The planet Jupiter

Image of Jupiter
© NASA/Cassini
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From Ashburn (click to change), Jupiter is difficult to observe as it will appear no higher than 10° above the horizon. It will become visible at around 18:35 (EDT) as the dusk sky fades, 10° above your south-western horizon. It will then sink towards the horizon, setting 1 hour and 21 minutes after the Sun at 19:38.

Name Jupiter
Object Type Superior Planet
Current Position
Constellation:Libra
Magnitude:-1.75 (V)[1]
Right Ascension:15h37m [1]
Declination:-18°39' [1]
Orbital Elements[1]
Semi-major axis:5.20 AU
Eccentricity:0.048058
Inclination:1.30°
Longitude ascending node:100.47°
Argument of perihelion:-84.81°
Epoch of elements:14 January 1985
Mean Anomaly at epoch:284.68°
Derived quantities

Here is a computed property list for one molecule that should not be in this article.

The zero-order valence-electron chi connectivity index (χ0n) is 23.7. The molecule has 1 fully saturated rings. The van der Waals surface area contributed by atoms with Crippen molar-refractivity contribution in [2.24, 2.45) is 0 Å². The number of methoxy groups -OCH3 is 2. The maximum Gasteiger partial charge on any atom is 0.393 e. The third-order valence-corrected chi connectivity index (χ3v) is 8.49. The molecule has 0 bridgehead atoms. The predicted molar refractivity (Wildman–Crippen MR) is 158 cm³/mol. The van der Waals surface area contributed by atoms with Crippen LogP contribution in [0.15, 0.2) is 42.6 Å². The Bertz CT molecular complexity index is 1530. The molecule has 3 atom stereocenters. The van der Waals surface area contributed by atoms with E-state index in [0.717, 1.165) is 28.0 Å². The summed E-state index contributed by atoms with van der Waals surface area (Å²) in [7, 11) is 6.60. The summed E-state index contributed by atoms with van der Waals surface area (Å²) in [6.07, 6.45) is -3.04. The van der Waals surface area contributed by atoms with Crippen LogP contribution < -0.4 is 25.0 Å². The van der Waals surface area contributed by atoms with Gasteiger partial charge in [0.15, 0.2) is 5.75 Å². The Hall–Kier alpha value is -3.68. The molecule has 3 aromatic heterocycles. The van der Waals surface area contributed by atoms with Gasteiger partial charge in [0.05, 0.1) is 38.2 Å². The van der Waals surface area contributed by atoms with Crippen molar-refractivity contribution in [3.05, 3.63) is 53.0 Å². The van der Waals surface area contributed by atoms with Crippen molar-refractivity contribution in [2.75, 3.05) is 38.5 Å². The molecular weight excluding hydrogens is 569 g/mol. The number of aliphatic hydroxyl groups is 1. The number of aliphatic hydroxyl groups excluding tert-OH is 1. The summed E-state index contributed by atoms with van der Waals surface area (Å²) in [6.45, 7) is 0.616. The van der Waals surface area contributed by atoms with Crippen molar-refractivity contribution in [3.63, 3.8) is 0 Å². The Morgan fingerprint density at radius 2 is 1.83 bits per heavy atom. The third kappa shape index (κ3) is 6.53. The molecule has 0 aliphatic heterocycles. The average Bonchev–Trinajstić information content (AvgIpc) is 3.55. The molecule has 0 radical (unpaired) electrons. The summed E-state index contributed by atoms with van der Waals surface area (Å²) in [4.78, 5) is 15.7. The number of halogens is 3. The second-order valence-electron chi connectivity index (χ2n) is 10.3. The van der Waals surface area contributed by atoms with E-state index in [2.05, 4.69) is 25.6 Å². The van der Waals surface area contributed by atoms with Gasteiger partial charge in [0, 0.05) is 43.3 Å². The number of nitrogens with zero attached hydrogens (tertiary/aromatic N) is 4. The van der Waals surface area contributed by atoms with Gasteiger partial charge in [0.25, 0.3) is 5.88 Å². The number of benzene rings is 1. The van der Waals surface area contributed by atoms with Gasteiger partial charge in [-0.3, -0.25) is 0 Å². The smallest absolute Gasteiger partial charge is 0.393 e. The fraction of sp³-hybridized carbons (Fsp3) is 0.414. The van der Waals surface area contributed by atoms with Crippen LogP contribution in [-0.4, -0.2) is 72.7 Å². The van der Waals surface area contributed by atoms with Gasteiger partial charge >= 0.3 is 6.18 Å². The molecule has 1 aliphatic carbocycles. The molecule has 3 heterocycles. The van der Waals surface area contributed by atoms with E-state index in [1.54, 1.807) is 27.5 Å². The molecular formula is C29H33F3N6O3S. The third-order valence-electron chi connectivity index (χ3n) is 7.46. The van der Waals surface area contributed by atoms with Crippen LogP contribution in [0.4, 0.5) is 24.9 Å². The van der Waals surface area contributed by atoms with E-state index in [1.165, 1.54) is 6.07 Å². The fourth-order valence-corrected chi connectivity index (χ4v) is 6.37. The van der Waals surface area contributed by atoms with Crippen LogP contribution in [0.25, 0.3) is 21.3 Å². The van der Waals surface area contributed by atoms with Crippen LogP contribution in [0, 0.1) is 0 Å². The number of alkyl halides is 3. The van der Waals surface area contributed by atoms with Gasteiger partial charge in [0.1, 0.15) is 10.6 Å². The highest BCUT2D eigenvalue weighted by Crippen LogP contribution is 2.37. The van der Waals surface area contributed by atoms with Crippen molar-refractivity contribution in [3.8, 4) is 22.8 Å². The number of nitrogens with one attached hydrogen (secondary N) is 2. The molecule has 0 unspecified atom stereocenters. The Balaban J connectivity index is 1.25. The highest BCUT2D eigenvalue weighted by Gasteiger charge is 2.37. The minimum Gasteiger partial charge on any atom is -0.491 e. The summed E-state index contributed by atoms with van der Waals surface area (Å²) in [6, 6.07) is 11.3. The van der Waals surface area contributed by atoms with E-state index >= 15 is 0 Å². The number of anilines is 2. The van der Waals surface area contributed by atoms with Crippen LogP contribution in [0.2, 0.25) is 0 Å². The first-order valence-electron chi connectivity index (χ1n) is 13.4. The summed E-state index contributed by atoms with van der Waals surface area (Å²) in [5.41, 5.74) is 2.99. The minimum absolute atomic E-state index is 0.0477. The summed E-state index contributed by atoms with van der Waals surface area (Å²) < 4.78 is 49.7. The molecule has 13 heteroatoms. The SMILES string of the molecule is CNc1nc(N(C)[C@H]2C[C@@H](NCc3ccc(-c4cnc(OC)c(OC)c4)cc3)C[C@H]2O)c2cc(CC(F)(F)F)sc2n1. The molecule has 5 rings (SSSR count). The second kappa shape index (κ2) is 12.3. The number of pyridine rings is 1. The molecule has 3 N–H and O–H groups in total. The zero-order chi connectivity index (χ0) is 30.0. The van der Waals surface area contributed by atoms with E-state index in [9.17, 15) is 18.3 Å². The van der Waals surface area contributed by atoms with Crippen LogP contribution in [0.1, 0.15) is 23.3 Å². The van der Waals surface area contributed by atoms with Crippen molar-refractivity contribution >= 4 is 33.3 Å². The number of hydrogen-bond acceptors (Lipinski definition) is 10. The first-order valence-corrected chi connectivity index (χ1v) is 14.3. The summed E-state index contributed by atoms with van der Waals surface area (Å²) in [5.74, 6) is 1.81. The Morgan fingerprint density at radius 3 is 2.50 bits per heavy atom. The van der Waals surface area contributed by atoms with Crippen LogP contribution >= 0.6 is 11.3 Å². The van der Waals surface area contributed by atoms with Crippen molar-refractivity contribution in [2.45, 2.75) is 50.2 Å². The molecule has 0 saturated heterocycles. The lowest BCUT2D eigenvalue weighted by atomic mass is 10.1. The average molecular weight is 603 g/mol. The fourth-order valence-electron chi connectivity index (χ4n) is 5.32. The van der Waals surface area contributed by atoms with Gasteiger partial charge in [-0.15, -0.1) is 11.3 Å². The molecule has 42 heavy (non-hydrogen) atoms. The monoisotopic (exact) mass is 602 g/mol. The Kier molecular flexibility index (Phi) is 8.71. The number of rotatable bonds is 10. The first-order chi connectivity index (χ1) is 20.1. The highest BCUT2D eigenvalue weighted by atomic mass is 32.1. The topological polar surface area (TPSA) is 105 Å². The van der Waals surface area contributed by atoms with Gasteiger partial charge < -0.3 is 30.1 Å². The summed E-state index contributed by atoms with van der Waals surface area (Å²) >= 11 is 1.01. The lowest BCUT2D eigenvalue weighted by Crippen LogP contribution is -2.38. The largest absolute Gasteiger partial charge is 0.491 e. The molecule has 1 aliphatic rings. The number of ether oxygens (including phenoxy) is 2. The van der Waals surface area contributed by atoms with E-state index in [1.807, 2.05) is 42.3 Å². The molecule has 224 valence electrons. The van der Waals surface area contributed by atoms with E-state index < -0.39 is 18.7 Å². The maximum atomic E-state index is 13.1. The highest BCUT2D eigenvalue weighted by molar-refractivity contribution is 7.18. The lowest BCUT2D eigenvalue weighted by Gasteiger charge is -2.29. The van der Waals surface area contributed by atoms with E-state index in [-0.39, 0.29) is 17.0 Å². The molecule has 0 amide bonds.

Perihelion:4.95 AU
Aphelion:5.45 AU
Orbital period:11.87 years
Source
[1] Robin M. Green, Spherical Astronomy, 1985, ISBN 0-521-31779-7
Events
11 Oct 2018, 19:28 EDT  –  Close approach of the Moon and Jupiter
03 Jan 2019, 03:49 EST  –  Close approach of the Moon and Jupiter
22 Jan 2019, 10:18 EST  –  Close approach of Venus and Jupiter
30 Jan 2019, 19:48 EST  –  Close approach of the Moon and Jupiter
27 Feb 2019, 09:55 EST  –  Close approach of the Moon and Jupiter
26 Mar 2019, 22:54 EDT  –  Close approach of the Moon and Jupiter
23 Apr 2019, 07:58 EDT  –  Close approach of the Moon and Jupiter
20 May 2019, 13:20 EDT  –  Close approach of the Moon and Jupiter
Printable finder charts

Ashburn

Latitude:
Longitude:
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39.04°N
77.49°W
EDT

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